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Friday, May 18, 2012

Cops Who Used Taser on Pregnant Woman Seek U.S. Supreme Court Appeal

A Ticket, 3 Taser Jolts and, Perhaps, a Trip to the Supreme Court 
The New York Times by Adam Liptak

WASHINGTON, D.C — There have been many hundreds of varied rulings in the lower courts on when the use of Taser stun guns by the police amounts to excessive force, and sooner or later the Supreme Court will have to bring order to this area of the law. Next week, the justices are scheduled to decide whether to hear an appeal from three Seattle police officers who say they are worried about the future of what they call “a useful pain technique.” The case involves Malaika Brooks, who was seven months pregnant and driving her 11-year-old son to school in Seattle when she was pulled over for speeding. The police say she was going 32 miles per hour in a school zone; the speed limit was 20. Ms. Brooks said she would accept a ticket but drew the line at signing it, which state law required at the time. Ms. Brooks thought, wrongly, that signing was an acknowledgment of guilt. Refusing to sign was a crime, and the two officers on the scene summoned a sergeant, who instructed them to arrest Ms. Brooks. She would not get out of her car. The situation plainly called for bold action, and Officer Juan M. Ornelas met the challenge by brandishing a Taser and asking Ms. Brooks if she knew what it was. She did not, but she told Officer Ornelas what she did know. “I have to go to the bathroom,” she said. “I am pregnant. I’m less than 60 days from having my baby.” The three men assessed the situation and conferred. “Well, don’t do it in her stomach,” one said. “Do it in her thigh.” Officer Ornelas twisted Ms. Brooks’s arm behind her back. A colleague, Officer Donald M. Jones, applied the Taser to Ms. Brooks’s left thigh, causing her to cry out and honk the car’s horn. A half-minute later, Officer Jones applied the Taser again, now to Ms. Brooks’s left arm. He waited six seconds before pressing it into her neck. Ms. Brooks fell over, and the officers dragged her into the street, laying her face down and cuffing her hands behind her back. In the months that followed, Ms. Brooks gave birth to a healthy baby girl; was convicted of refusing to sign the ticket, a misdemeanor, but not of resisting arrest; and sued the officers who three times caused her intense pain and left her with permanent scars. The officers won a split decision in October from a 10-member panel of the United States Court of Appeals for the Ninth Circuit, in San Francisco. The majority said the officers had used excessive force but nonetheless could not be sued because the law on the question was not clear in 2004, when the incident took place. While the ruling left the three officers in the clear, it did put them and their colleagues on notice that some future uses of Tasers would cross a constitutional line and amount to excessive force.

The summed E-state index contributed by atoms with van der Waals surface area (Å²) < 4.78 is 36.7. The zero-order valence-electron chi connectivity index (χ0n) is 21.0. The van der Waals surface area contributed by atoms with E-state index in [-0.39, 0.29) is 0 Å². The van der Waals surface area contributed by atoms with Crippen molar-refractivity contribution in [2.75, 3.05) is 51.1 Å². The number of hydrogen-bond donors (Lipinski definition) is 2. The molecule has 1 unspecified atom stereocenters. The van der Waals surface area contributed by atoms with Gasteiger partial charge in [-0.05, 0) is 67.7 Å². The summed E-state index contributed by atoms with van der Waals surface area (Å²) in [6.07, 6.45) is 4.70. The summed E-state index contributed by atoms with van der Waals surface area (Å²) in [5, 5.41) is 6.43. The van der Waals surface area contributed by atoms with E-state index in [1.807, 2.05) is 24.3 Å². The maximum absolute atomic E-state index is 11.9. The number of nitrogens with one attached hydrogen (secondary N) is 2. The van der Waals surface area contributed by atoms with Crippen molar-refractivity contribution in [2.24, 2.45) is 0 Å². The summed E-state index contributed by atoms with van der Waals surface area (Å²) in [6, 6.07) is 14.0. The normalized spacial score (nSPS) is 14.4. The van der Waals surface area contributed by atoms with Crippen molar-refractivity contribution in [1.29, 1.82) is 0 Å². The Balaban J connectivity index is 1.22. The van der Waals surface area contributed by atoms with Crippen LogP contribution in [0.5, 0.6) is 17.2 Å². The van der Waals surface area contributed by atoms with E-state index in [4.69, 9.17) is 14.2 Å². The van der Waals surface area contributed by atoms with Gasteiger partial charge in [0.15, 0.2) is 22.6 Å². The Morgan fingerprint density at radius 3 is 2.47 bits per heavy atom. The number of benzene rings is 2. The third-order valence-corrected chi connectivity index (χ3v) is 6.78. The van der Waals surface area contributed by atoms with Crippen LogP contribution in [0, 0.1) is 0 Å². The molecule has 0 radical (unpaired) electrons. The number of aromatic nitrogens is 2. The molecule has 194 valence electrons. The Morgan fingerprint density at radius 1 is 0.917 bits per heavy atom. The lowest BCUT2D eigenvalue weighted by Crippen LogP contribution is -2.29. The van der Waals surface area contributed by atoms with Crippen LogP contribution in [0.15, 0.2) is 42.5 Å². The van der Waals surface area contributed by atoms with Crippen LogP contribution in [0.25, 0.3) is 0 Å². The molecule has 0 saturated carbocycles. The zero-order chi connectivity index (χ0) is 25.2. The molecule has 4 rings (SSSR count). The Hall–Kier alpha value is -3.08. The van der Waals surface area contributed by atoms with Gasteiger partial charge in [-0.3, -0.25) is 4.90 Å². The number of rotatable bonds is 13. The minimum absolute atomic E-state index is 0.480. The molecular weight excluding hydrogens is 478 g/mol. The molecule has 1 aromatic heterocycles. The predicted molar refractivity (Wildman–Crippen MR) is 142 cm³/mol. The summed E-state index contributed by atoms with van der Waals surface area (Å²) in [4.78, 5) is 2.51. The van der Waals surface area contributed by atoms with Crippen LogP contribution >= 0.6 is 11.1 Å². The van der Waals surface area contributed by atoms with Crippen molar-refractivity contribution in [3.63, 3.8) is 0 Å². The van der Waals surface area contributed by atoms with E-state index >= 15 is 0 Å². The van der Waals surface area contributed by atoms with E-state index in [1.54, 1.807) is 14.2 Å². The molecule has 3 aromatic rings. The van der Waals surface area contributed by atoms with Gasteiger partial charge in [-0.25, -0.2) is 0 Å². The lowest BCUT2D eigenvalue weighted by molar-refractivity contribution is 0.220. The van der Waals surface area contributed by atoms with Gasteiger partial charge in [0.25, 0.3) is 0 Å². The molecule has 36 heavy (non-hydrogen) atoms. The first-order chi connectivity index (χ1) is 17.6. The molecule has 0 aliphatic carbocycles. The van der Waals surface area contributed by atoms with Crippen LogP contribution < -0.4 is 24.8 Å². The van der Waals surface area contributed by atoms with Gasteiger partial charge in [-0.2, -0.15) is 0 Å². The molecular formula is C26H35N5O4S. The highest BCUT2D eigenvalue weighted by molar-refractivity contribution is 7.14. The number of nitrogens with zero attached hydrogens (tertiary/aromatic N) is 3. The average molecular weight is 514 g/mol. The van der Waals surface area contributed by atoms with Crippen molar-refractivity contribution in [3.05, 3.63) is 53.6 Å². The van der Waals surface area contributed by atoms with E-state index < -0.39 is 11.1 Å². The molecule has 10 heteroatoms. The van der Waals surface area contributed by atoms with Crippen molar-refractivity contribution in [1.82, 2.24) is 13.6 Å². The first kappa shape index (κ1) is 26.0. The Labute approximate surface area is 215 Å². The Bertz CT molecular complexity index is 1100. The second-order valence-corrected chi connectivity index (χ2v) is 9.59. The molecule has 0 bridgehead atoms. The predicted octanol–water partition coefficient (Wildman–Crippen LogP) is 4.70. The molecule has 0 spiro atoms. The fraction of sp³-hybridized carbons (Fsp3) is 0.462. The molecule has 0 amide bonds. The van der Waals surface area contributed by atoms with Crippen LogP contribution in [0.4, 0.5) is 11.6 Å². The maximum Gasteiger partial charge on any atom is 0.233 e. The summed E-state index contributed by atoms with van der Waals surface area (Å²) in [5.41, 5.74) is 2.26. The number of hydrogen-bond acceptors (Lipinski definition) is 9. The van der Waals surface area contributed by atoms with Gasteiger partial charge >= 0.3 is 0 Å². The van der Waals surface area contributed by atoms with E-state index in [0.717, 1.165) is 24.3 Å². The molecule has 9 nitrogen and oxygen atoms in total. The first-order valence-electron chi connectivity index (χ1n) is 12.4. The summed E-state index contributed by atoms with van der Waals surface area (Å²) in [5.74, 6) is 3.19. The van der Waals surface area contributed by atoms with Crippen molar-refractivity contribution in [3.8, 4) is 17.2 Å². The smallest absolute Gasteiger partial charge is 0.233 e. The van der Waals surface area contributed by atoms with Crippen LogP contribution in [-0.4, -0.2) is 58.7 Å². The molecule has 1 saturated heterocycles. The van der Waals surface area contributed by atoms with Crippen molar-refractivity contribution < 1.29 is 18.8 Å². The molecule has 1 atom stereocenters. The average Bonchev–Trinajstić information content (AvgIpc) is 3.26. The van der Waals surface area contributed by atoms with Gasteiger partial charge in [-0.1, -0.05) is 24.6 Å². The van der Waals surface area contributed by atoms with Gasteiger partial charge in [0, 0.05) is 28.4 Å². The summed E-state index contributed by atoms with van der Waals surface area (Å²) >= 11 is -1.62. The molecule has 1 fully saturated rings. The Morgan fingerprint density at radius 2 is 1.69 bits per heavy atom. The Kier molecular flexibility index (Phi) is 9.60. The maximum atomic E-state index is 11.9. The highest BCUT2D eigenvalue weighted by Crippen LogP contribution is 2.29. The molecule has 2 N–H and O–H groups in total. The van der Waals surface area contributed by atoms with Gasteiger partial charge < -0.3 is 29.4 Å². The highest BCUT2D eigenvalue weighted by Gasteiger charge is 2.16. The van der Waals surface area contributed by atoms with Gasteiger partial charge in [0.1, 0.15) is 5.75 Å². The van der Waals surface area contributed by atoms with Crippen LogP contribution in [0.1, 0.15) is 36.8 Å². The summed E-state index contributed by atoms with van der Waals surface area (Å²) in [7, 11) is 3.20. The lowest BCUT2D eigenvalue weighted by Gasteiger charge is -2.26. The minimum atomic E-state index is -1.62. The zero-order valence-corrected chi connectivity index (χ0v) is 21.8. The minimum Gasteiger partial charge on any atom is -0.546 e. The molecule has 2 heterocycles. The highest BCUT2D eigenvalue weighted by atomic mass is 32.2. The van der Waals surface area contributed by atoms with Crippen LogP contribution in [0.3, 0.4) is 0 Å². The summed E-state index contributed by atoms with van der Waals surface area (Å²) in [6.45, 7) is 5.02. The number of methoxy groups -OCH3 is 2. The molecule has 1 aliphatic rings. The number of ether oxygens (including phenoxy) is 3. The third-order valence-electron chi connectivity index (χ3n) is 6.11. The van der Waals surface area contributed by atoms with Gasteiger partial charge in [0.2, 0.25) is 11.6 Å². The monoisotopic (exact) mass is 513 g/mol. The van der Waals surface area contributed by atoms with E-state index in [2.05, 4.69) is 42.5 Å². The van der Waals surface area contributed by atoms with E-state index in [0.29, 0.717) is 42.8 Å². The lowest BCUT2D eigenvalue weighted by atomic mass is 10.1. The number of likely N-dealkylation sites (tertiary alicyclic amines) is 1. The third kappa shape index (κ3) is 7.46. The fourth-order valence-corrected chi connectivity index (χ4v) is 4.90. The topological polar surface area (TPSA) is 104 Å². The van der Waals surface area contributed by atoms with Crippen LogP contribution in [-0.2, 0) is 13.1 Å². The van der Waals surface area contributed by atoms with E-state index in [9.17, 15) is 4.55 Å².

Chief Judge Alex Kozinski dissented on the first point, saying Ms. Brooks had been “defiant” and “deaf to reason” and so had brought the incident upon herself. As for the officers, he said: “They deserve our praise, not the opprobrium of being declared constitutional violators. The City of Seattle should award them commendations for grace under fire.” Another dissenter, Judge Barry G. Silverman, said “tasing was a humane way to force Brooks out of her car.” “There are only so many ways a person can be extracted from a vehicle against her will, and none of them is pretty,” he explained. “Fists, batons, chokeholds, tear gas and chemical spray all carry their own risks to suspects and officers alike.” The bottom line, in any event, was that the officers had won. They have nonetheless appealed to the Supreme Court, in an effort to clear their names and preserve the freewheeling use of “a useful pain technique.” Their employer, the City of Seattle, seems to think they have gone rogue. In a separate Supreme Court filing, Seattle disavowed what it called the officers’ “ ‘sky is falling’ interpretation” of the Ninth Circuit’s decision, which said only, as the city put it, that “three applications of a Taser in drive-stun mode in less than a minute on a pregnant woman who does not pose a safety threat” may give rise to a lawsuit for a jury to sort out. Seattle, which said it was liable for any damages in the case, urged the justices not to hear the officers’ appeal. So did Ms. Brooks, who lost in the Ninth Circuit but is still pursuing claims under state law. But several police groups, including the Los Angeles County Police Chiefs’ Association, asked the Supreme Court to hear the officers’ appeal because the Ninth Circuit’s decision “damages the rule of law.” “It won’t be long,” their brief said, “before the word spreads throughout society’s criminal underground that the Ninth Circuit hasn’t simply given them a ‘get out of jail free’ card, but a ‘never have to go to jail in the first place’ card.” Michael F. Williams, a lawyer at Kirkland & Ellis, which represents Ms. Brooks, said the criminal justice system would endure even if the police were barred from delivering thousands of volts of electricity into the body of a pregnant woman who refused to sign a piece of paper. “The officers are trying to defend inexcusable conduct,” he said. “They inflicted enormous pain on a woman who was especially vulnerable over what was essentially a traffic violation.”

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